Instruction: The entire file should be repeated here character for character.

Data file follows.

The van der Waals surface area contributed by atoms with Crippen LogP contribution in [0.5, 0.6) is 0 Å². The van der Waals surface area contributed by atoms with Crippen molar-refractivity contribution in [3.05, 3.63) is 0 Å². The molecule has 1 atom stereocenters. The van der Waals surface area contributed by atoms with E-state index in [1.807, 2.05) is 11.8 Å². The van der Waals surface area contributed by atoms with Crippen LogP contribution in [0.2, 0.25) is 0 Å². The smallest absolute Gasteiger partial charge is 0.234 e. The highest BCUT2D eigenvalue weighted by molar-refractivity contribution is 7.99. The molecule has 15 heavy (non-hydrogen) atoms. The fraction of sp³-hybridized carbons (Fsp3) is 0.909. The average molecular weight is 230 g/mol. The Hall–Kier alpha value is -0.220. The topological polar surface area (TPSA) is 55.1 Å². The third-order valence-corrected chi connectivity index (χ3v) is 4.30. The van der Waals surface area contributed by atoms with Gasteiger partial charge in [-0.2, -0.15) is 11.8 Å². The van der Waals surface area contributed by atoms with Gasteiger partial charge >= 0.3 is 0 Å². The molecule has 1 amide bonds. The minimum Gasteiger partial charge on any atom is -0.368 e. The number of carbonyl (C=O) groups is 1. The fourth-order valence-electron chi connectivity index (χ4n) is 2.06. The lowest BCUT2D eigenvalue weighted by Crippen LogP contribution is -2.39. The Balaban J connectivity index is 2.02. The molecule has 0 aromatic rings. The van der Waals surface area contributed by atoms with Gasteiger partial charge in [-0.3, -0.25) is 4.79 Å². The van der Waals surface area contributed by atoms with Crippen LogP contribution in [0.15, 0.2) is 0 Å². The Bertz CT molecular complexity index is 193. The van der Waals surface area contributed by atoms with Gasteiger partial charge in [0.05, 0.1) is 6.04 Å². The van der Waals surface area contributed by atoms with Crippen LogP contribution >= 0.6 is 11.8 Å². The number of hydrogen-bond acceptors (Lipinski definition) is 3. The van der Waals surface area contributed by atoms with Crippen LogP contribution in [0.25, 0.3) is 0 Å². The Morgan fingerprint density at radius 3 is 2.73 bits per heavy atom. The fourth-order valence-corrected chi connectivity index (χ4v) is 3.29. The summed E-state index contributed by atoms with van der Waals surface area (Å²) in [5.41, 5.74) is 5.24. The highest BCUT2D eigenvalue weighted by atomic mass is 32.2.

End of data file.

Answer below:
The van der Waals surface area contributed by atoms with Crippen LogP contribution in [0.5, 0.6) is 0 Å². The van der Waals surface area contributed by atoms with Crippen molar-refractivity contribution in [3.05, 3.63) is 0 Å². The molecule has 1 atom stereocenters. The van der Waals surface area contributed by atoms with E-state index in [1.807, 2.05) is 11.8 Å². The van der Waals surface area contributed by atoms with Crippen LogP contribution in [0.2, 0.25) is 0 Å². The smallest absolute Gasteiger partial charge is 0.234 e. The highest BCUT2D eigenvalue weighted by molar-refractivity contribution is 7.99. The molecule has 15 heavy (non-hydrogen) atoms. The fraction of sp³-hybridized carbons (Fsp3) is 0.909. The average molecular weight is 230 g/mol. The Hall–Kier alpha value is -0.220. The topological polar surface area (TPSA) is 55.1 Å². The third-order valence-corrected chi connectivity index (χ3v) is 4.30. The van der Waals surface area contributed by atoms with Gasteiger partial charge in [-0.2, -0.15) is 11.8 Å². The van der Waals surface area contributed by atoms with Gasteiger partial charge >= 0.3 is 0 Å². The molecule has 1 amide bonds. The minimum Gasteiger partial charge on any atom is -0.368 e. The number of carbonyl (C=O) groups is 1. The fourth-order valence-electron chi connectivity index (χ4n) is 2.06. The lowest BCUT2D eigenvalue weighted by Crippen LogP contribution is -2.39. The Balaban J connectivity index is 2.02. The molecule has 0 aromatic rings. The van der Waals surface area contributed by atoms with Gasteiger partial charge in [-0.3, -0.25) is 4.79 Å². The van der Waals surface area contributed by atoms with Crippen LogP contribution in [0.15, 0.2) is 0 Å². The Bertz CT molecular complexity index is 193. The van der Waals surface area contributed by atoms with Gasteiger partial charge in [0.05, 0.1) is 6.04 Å². The van der Waals surface area contributed by atoms with Crippen LogP contribution >= 0.6 is 11.8 Å². The number of hydrogen-bond acceptors (Lipinski definition) is 3. The van der Waals surface area contributed by atoms with Crippen LogP contribution in [0.25, 0.3) is 0 Å². The Morgan fingerprint density at radius 3 is 2.73 bits per heavy atom. The fourth-order valence-corrected chi connectivity index (χ4v) is 3.29. The summed E-state index contributed by atoms with van der Waals surface area (Å²) in [5.41, 5.74) is 5.24. The highest BCUT2D eigenvalue weighted by atomic mass is 32.2.